Over the Pacific, the spacecraft accelerated again, freeing itself from the Earth’s gravity and beginning a trajectory to intercept the moon three days later. Enroute the world chuckles when Collins pointed his television camera at the blue and white Earth floating in the blackness of space and said, “Houston, Apollo. I’ve got you in my window.” Then slowly rotating the camera he said: “Okay, world, hold on to your hats. I’m going to turn you upside down. You don’t get to do that everyday!”
On the fourth day the astronauts achieved lunar orbit and were in awe of the moon’s forbidding appearance. On their 13th orbit, Collins pushed the button that separated him in the command module Columbia from Armstrong and Aldrin in the lunar module Eagle. As they drifted apart, Armstrong said: “The Eagle has wings”. Then, as it began its flight, Collins tracked it optically until it arched over into a slow descent toward the crater-pocked lunar surface.
As Collins continued his orbit around the moon, the Eagle approached the boulder-strewn sea of tranquility. He and fifty million people were in suspense until Neil Armstrong announced, “Houston, Tranquility base here. The Eagle has landed!”. Houston replied, “Roger, Tranquility, we copy you on the ground! You’ve got a lot of guys about to turn blue. We’re breathing again. Thanks a lot! Be advised there’s a lot of smiling faces in this room and all over the world!” Armstrong replied, “Well, there are two of them up here.”, and Collins in the Columbia circling the moon above added, “and don’t forget one in the command module!”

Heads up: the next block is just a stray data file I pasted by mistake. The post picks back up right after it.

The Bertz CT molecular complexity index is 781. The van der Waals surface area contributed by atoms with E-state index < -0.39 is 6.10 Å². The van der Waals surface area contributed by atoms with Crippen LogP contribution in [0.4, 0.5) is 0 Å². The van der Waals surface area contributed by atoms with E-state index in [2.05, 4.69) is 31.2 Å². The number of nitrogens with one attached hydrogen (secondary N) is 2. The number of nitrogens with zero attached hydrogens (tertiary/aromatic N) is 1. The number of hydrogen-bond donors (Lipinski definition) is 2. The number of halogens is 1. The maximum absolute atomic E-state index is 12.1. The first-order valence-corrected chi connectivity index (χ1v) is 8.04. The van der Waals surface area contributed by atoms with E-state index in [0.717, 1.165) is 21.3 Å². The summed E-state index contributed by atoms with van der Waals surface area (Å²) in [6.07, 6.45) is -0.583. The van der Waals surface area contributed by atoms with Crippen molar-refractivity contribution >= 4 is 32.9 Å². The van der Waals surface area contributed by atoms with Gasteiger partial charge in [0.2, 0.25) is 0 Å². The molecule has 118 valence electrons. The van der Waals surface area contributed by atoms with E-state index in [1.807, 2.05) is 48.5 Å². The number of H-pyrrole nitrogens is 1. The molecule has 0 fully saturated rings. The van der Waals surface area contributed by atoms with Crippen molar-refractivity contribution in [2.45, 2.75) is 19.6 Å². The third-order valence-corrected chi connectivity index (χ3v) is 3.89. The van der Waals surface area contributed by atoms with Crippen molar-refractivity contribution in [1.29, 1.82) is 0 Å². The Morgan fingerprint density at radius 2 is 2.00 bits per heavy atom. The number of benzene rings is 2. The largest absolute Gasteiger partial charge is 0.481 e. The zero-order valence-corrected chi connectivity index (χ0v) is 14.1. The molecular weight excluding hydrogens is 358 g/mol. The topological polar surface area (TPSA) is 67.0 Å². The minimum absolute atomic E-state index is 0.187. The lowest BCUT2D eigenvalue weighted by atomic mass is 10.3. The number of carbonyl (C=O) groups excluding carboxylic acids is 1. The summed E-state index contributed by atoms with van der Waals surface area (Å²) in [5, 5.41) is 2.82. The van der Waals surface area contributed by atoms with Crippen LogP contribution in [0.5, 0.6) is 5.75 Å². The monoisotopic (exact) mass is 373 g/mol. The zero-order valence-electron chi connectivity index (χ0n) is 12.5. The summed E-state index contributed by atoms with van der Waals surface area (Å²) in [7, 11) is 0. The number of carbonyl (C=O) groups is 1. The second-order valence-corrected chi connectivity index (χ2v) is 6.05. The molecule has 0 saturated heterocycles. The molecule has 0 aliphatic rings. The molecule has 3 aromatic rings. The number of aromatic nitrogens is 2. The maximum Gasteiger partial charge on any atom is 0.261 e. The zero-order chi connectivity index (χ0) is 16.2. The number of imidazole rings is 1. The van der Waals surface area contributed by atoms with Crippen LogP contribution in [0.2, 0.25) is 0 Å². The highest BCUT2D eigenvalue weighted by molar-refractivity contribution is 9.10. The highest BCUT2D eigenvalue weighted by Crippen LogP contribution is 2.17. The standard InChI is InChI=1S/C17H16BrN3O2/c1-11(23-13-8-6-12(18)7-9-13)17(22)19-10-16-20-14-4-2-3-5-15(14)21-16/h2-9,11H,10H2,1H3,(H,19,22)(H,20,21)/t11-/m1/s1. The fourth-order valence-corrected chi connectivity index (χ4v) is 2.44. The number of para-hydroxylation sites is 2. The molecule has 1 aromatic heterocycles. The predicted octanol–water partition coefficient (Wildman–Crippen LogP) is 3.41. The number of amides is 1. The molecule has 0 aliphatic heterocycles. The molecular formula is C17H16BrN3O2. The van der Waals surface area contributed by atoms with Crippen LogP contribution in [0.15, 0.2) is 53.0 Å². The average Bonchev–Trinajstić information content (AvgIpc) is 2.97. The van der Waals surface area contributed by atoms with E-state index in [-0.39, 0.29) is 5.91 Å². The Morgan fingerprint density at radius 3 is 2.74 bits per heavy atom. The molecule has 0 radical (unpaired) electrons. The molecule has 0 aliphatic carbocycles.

During his solitary vigil, Collins unsuccessfully attempted to optically locate the Eagle on the lunar surface. Being out of radio contact, he was unaware that as Armstrong stepped off the spacecraft’s ladder he had stated, “That’s one small step for man, and one giant leap for mankind.” The moment was a historic triumph not only for technology, but also for man. It proved he is limited in achievement only by his desire. Later, as Aldrin descended the ladder, Armstrong reported, “I can see the footprints of my boots.” Then after they collect precious samples of lunar rocks, Armstrong read a plaque that they placed on the moon: “Here men from the planet Earth first set foot on the moon. July, 1969 A.D. We came in peace for all mankind.”
After the astronauts erected an American flag and payed their respects to it, and also set up a solar wind experiment, President Nixon radioed, saying: “because of what you have done, the heavens have become part of man’s world. For one priceless moment, in the whole history of man, all the peoples on this Earth are truly one. One in their pride in what you have done, and one in our prayers that you will return safely to Earth.”
In the remaining minutes, the astronauts gathered lunar soil samples, deployed a laser beam reflector for measuring the distance between the moon and Earth, installed a seismometer to record the intensity of meteor impacts and moonquakes, and collected sub-surface soil samples. Then, after loading their lunar finds aboard, they pressurized their lunar module and went to sleep.